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Interview: Concerted action can lead us towards a cavity-free future

Prof. Nigel Pitts is the Global Chairman of the Alliance for a Cavity-Free Future (ACFF), an organisation that promotes integrated clinical and public health action in order to stop caries initiation and progression. (Photograph: Nigel Pitts)
Brendan Day, DTI

Brendan Day, DTI

Mon. 6. August 2018


It is a curious truth of modern dentistry that, despite growing awareness of the importance of oral health, the prevalence of dental caries remains at an alarmingly high rate. Dental Tribune spoke with Prof. Nigel Pitts, Global Chairman of the Alliance for a Cavity-Free Future (ACFF) and Director of the Innovation and Translation Centre at King’s College London Dental Institute in the UK, about how caries can be prevented and the ACFF’s current projects.

Why is the prevention of caries so important? Does it go beyond oral health?
Dental caries is the most common oral disease, and the Global Burden of Disease Study has shown us that untreated dental cavities ranks number one for adults and number ten for children in terms of the impact of the disease on the public and patients. Because caries shares risk factors with other non-communicable diseases, improving oral health can also help in reducing obesity and other systemic medical conditions.

What are some of the main issues that we face in the prevention and control of caries, and in what ways can governing bodies and NGOs like the ACFF combat this?
The ACFF has a key role in joining up both public health and clinical dental advocacy across many stakeholder groups in explaining that there are many parts to the caries puzzle that all have to be considered if we are to be effective in the prevention and control of caries. The ACFF has led a group of global experts in building a detailed caries puzzle based on global evidence. Concerted action around these puzzle pieces can lead us towards a cavity-free future.

Are there any populations that caries affects disproportionately? If so, what can be done to help those who are disadvantaged?
Dental caries affects individuals and populations across the life course. It is a disease that in many societies disproportionately affects the very young, who can suffer early childhood caries, and the very old, where compromised salivary flow, exposed root surfaces and limited manual dexterity can all play a part in increasing caries attack. Caries is unevenly distributed both across and within countries, producing significant health inequalities linked to both socio-economic status and access to services. Traditionally so-called developing countries have had low caries and developed countries have had higher levels. However, rapid changes in both the global economy and in the availability of sugar have made such distinctions less clear.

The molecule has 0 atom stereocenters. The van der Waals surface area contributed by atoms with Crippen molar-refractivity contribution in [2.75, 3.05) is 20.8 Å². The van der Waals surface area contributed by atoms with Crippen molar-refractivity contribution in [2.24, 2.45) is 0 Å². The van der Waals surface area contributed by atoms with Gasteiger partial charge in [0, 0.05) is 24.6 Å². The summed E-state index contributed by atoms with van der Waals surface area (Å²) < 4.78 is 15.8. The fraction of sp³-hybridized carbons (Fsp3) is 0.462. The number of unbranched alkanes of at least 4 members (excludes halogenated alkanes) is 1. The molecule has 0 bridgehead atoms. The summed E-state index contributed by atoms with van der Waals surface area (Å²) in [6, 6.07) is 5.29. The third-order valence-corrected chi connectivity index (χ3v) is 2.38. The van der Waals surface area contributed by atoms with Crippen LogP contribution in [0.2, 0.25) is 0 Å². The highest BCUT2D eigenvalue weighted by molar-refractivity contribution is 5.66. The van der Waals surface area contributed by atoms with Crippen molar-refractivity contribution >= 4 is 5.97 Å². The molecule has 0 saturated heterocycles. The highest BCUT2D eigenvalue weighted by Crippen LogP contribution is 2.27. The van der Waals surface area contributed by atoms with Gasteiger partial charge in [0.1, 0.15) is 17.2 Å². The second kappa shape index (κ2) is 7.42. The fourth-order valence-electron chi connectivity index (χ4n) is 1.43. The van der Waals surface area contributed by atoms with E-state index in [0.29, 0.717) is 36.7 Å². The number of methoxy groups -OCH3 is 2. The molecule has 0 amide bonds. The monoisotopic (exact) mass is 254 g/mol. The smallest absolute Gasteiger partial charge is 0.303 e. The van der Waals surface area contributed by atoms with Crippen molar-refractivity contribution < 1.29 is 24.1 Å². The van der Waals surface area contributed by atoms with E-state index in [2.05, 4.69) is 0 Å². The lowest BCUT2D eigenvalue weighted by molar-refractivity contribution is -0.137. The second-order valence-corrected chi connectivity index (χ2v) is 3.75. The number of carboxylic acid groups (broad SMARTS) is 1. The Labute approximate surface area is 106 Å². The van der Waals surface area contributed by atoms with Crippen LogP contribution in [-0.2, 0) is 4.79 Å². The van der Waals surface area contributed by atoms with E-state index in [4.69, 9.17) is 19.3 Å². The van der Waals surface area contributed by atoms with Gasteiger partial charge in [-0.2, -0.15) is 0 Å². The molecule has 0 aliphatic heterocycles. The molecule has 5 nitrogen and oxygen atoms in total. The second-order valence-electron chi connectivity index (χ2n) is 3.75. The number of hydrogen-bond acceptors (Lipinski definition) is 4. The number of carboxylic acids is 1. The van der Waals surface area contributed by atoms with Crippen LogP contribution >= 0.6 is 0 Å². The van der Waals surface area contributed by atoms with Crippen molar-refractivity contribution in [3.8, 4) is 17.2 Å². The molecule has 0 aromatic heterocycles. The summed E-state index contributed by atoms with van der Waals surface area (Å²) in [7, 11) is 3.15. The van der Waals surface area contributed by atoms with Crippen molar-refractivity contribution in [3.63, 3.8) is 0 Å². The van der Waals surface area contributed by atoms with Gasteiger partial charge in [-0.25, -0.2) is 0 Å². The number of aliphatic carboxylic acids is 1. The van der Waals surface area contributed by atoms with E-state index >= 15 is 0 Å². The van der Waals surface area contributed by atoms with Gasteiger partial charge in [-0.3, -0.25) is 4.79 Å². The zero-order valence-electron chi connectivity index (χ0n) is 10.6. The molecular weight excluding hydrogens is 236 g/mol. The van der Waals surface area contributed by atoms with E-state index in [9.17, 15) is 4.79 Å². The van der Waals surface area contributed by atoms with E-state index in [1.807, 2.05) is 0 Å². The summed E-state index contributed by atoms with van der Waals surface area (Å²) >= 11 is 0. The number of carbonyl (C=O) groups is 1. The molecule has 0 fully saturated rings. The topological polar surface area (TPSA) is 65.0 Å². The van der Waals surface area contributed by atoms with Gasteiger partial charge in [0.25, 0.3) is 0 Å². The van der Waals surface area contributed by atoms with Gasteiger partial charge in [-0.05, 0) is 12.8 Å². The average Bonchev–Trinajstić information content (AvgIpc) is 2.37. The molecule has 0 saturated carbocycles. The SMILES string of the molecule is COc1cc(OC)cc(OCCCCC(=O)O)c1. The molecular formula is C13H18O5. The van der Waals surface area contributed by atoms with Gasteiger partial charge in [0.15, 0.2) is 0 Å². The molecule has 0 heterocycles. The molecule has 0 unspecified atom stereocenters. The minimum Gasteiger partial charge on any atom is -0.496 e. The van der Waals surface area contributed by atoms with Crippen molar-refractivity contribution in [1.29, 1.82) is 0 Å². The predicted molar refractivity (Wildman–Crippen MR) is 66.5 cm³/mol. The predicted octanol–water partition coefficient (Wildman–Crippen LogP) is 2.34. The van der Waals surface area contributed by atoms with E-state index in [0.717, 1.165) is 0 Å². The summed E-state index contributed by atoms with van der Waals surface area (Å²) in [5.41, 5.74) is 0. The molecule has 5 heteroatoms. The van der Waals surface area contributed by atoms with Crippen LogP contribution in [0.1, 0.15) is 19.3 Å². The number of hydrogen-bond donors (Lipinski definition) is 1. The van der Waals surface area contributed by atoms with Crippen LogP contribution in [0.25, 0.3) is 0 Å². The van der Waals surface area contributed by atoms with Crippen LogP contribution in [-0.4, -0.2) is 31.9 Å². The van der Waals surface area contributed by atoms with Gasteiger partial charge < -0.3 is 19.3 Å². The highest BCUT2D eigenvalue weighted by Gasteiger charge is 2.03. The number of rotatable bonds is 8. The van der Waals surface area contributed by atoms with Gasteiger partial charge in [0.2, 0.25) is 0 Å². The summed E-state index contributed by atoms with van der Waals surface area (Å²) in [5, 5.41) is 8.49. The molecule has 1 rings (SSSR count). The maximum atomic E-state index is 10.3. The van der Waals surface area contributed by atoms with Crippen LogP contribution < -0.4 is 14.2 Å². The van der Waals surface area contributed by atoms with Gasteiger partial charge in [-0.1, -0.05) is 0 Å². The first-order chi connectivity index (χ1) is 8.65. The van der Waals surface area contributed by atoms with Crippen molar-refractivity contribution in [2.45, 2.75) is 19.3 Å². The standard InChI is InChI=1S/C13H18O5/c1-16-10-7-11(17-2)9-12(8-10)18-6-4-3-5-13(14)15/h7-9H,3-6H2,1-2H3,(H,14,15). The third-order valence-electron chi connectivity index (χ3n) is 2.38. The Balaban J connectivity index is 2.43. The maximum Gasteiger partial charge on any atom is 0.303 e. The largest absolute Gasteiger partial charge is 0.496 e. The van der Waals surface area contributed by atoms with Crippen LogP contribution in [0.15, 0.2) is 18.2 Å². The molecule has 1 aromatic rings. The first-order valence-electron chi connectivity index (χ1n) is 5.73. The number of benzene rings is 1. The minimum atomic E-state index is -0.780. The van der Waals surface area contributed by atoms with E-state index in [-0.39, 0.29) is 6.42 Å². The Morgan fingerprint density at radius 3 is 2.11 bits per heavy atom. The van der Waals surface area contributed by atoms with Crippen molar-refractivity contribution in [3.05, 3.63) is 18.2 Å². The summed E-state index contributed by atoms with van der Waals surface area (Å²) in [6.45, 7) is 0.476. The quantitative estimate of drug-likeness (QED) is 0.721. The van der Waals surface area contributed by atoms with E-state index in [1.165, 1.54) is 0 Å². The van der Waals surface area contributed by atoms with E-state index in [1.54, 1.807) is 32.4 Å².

What projects does the ACFF currently have running?
The ACFF has a range of different, locally appropriate, projects running in each of its chapters. All chapters are working towards the charity’s four global goals, but also supplement this work with their own priorities. In addition, a particular focus over the past two years for the ACFF has been working with the Policy Institute and Dental Institute at King’s College London through Policy Lab meetings.

These meetings have explored such themes as “How do we accelerate a policy shift towards increased resource allocation for caries prevention and control?” and, in July 2018, “Towards paying for health in dentistry—How do we create and implement acceptable prevention-based dental payment systems to achieve and maintain health outcomes?”. This latest lab built on the success of the first and has an international group of multiple stakeholders, including health economists, mapping the way forward together with a new blueprint for a payment model. This model specifies (1) what we should pay for, (2) who the system must work for and (3) how we deliver the change needed. We intend to continue this exciting and novel work to build the collaborative network driving this change and to share the results widely. The ACFF concept is to work globally—that is, co-creating global solutions and facilitating their adaptation for local conditions.

Over the past several years, the ACFF has continued to expand the numbers of countries in which it has established a chapter. Is this a trend that you would like to continue in the future?
We were delighted to welcome the newly formed Japan chapter to the ACFF family in February this year, which brought the number of chapters to 27, working in more than 40 countries. There are plans to expand a little further to reflect interest from new areas, but our focus is now on consolidation of existing activities and driving towards achieving our goals to secure a cavity-free future for all.